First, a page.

“First, an applicant must show a prima facie case with a probability of success. Secondly, an interlocutory injunction will not normally be granted unless the applicant might otherwise suffer irreparable injury, which would not adequately be compensated by an award of damages. Thirdly, if the Court is in doubt, it will decide an application on the balance of convenience.”
7. From a copy of the Green Card annexed in the Plaintiff’s/Applicant’s List of Documents, it is evident that LR NO. Gede/Mijomboni/905 was sub-divided from LR No. Gede/Mijomboni/156 on 13th November 1992. The said Green Card further reveals that the original title had been registered in the name of Kazungu Koi on 6th June 1975.
8. Further, from the material placed before me, the said Kazungu Koi died on 26th March, 1981 and the Defendant/Respondent is indicated to be the interim administrator of his estate pursuant to a Limited Grant of Letters of Administration ad Litem issued by the High Court at Malindi on 11th February 2016. According to the Respondent, the family of the late Kazungu Koi occupies and has been in possession of the subject parcel of land since the time when the said Kazungu Koi was still alive. According to him, they are unaware of how the Applicant came to acquire title to the portion of land they claim as the family neither sold the land nor gifted the same to the Applicant.
9. According to the Plaintiff/Applicant, they acquired title to the property regularly and in the absence of any proof of fraud by the Respondent, this Court should take judicial notice that the Plaintiff has title and that pursuant to Section 26 of the Land Registration Act, the Court should consider the same as prima facie evidence that the suit property belongs to the Plaintiff and that the Defendant has trespassed thereon.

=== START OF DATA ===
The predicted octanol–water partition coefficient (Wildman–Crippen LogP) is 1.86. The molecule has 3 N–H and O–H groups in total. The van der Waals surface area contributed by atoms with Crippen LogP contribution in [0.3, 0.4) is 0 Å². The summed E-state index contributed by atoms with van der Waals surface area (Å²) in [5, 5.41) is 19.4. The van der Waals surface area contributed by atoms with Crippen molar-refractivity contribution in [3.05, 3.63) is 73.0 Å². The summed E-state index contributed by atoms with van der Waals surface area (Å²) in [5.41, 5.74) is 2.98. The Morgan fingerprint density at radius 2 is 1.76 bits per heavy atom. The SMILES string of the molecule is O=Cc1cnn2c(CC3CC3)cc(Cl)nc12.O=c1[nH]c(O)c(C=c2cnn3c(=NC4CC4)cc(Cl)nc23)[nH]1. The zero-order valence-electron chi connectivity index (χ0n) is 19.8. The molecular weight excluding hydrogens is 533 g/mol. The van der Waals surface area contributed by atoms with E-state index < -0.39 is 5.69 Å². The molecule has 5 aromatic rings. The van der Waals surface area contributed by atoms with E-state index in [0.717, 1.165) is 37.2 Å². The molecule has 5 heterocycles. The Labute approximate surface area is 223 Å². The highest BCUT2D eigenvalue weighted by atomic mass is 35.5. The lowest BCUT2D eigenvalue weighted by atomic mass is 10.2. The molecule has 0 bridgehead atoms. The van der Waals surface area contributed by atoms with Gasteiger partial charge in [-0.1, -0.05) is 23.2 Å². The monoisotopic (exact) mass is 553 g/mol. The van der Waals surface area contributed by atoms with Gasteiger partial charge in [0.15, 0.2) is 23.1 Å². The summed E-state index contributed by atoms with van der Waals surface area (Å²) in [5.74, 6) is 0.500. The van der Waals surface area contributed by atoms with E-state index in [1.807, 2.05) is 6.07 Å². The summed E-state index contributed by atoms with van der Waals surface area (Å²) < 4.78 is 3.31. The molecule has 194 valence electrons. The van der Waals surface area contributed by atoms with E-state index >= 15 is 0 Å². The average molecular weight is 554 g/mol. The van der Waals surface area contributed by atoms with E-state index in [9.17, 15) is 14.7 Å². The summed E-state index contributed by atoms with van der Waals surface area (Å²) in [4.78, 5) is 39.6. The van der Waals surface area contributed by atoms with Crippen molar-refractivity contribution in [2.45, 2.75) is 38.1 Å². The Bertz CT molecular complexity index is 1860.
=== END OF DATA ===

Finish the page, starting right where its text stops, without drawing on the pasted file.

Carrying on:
10. In my considered opinion, once the Defendant challenged the process through which the Plaintiff acquired title to the land which was admittedly previously registered in the name of the Defendant’s father, it was incumbent upon the Plaintiff to discharge the evidential burden to rebut the position taken by the Defendant. In this regard, I note from the Plaint and the Affidavit filed herein in support of the application that the Plaintiff is silent as to how she came to acquire interest in the land.
11. As the Court of Appeal stated in Munyu Maina –vs Hiram Gathiha Maina(2013) eKLR:-
“….when the registered proprietor’s root of title is under challenge, it is not sufficient to dangle the instrument of title as proof of ownership. It is this instrument of title that is in challenge and the registered proprietor must go beyond the instrument and prove the legality of how he acquired the title and show that the acquisition was legal, formal and free from any encumbrances including any and all interests which need not be noted on the register.”
12. In any event, I note that the Plaintiff has not denied the fact that the Respondent is presently in occupation and possession of the suit premises. That being the case, the balance of convenience tilts, pending the determination of the suit, in favour of the Respondent who stands to be evicted from the land if the orders sought herein were granted.
13. Accordingly, I decline to grant the application. The same is dismissed with costs to the Respondent.
Dated, signed and delivered at Malindi this 28th day of June, 2018.